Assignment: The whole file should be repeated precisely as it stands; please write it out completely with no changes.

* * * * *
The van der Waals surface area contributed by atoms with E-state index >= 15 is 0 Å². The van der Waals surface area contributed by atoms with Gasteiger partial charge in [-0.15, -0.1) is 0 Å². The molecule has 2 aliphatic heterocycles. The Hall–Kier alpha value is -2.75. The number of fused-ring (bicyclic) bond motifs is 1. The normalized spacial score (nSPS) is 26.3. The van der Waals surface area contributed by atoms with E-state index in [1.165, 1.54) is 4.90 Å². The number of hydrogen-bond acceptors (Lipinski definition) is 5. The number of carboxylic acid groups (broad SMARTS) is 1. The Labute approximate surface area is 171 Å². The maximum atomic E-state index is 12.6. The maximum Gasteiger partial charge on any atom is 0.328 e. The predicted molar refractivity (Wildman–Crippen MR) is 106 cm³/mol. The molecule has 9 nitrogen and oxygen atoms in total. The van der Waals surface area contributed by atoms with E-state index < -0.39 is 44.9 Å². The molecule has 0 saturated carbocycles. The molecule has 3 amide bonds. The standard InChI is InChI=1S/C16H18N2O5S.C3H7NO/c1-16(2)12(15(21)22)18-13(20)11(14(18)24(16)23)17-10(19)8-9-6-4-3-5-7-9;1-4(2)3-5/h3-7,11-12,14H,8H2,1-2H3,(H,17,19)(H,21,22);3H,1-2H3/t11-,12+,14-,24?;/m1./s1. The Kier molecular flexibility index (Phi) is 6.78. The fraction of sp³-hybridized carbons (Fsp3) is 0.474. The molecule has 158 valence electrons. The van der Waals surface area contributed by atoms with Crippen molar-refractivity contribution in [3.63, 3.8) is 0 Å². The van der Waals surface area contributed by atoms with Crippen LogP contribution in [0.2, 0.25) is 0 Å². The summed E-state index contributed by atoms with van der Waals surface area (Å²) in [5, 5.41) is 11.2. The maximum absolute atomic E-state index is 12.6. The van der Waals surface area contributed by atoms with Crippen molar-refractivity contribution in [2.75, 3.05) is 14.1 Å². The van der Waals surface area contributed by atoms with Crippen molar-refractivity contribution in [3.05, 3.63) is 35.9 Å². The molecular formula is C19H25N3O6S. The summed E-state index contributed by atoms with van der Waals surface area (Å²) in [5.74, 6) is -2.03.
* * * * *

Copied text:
The van der Waals surface area contributed by atoms with E-state index >= 15 is 0 Å². The van der Waals surface area contributed by atoms with Gasteiger partial charge in [-0.15, -0.1) is 0 Å². The molecule has 2 aliphatic heterocycles. The Hall–Kier alpha value is -2.75. The number of fused-ring (bicyclic) bond motifs is 1. The normalized spacial score (nSPS) is 26.3. The van der Waals surface area contributed by atoms with E-state index in [1.165, 1.54) is 4.90 Å². The number of hydrogen-bond acceptors (Lipinski definition) is 5. The number of carboxylic acid groups (broad SMARTS) is 1. The Labute approximate surface area is 171 Å². The maximum atomic E-state index is 12.6. The maximum Gasteiger partial charge on any atom is 0.328 e. The predicted molar refractivity (Wildman–Crippen MR) is 106 cm³/mol. The molecule has 9 nitrogen and oxygen atoms in total. The van der Waals surface area contributed by atoms with E-state index < -0.39 is 44.9 Å². The molecule has 0 saturated carbocycles. The molecule has 3 amide bonds. The standard InChI is InChI=1S/C16H18N2O5S.C3H7NO/c1-16(2)12(15(21)22)18-13(20)11(14(18)24(16)23)17-10(19)8-9-6-4-3-5-7-9;1-4(2)3-5/h3-7,11-12,14H,8H2,1-2H3,(H,17,19)(H,21,22);3H,1-2H3/t11-,12+,14-,24?;/m1./s1. The Kier molecular flexibility index (Phi) is 6.78. The fraction of sp³-hybridized carbons (Fsp3) is 0.474. The molecule has 158 valence electrons. The van der Waals surface area contributed by atoms with Crippen molar-refractivity contribution in [3.63, 3.8) is 0 Å². The van der Waals surface area contributed by atoms with Crippen LogP contribution in [0.2, 0.25) is 0 Å². The summed E-state index contributed by atoms with van der Waals surface area (Å²) in [5, 5.41) is 11.2. The maximum absolute atomic E-state index is 12.6. The van der Waals surface area contributed by atoms with Crippen molar-refractivity contribution in [2.75, 3.05) is 14.1 Å². The van der Waals surface area contributed by atoms with Crippen molar-refractivity contribution in [3.05, 3.63) is 35.9 Å². The molecular formula is C19H25N3O6S. The summed E-state index contributed by atoms with van der Waals surface area (Å²) in [5.74, 6) is -2.03.